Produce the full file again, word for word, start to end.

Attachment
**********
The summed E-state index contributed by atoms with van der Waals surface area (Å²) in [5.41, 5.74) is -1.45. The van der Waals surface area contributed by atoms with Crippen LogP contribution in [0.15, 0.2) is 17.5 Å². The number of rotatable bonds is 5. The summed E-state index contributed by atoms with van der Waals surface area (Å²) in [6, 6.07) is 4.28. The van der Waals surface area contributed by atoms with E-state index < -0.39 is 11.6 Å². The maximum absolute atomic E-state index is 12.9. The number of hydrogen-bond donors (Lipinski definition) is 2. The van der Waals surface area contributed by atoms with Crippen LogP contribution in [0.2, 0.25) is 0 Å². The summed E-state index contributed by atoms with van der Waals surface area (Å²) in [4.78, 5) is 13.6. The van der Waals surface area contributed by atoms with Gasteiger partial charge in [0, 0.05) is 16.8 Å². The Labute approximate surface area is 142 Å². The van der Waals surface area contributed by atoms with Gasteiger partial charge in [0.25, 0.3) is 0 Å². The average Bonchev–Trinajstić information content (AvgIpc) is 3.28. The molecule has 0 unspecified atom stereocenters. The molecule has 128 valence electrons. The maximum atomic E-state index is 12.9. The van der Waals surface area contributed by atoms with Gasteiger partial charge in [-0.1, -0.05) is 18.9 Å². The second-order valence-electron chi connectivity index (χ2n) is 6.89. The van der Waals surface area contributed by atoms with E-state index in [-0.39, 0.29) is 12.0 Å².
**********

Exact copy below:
The summed E-state index contributed by atoms with van der Waals surface area (Å²) in [5.41, 5.74) is -1.45. The van der Waals surface area contributed by atoms with Crippen LogP contribution in [0.15, 0.2) is 17.5 Å². The number of rotatable bonds is 5. The summed E-state index contributed by atoms with van der Waals surface area (Å²) in [6, 6.07) is 4.28. The van der Waals surface area contributed by atoms with E-state index < -0.39 is 11.6 Å². The maximum absolute atomic E-state index is 12.9. The number of hydrogen-bond donors (Lipinski definition) is 2. The van der Waals surface area contributed by atoms with Crippen LogP contribution in [0.2, 0.25) is 0 Å². The summed E-state index contributed by atoms with van der Waals surface area (Å²) in [4.78, 5) is 13.6. The van der Waals surface area contributed by atoms with Gasteiger partial charge in [0, 0.05) is 16.8 Å². The Labute approximate surface area is 142 Å². The van der Waals surface area contributed by atoms with Gasteiger partial charge in [0.25, 0.3) is 0 Å². The average Bonchev–Trinajstić information content (AvgIpc) is 3.28. The molecule has 0 unspecified atom stereocenters. The molecule has 128 valence electrons. The maximum atomic E-state index is 12.9. The van der Waals surface area contributed by atoms with Gasteiger partial charge in [-0.1, -0.05) is 18.9 Å². The second-order valence-electron chi connectivity index (χ2n) is 6.89. The van der Waals surface area contributed by atoms with E-state index in [-0.39, 0.29) is 12.0 Å².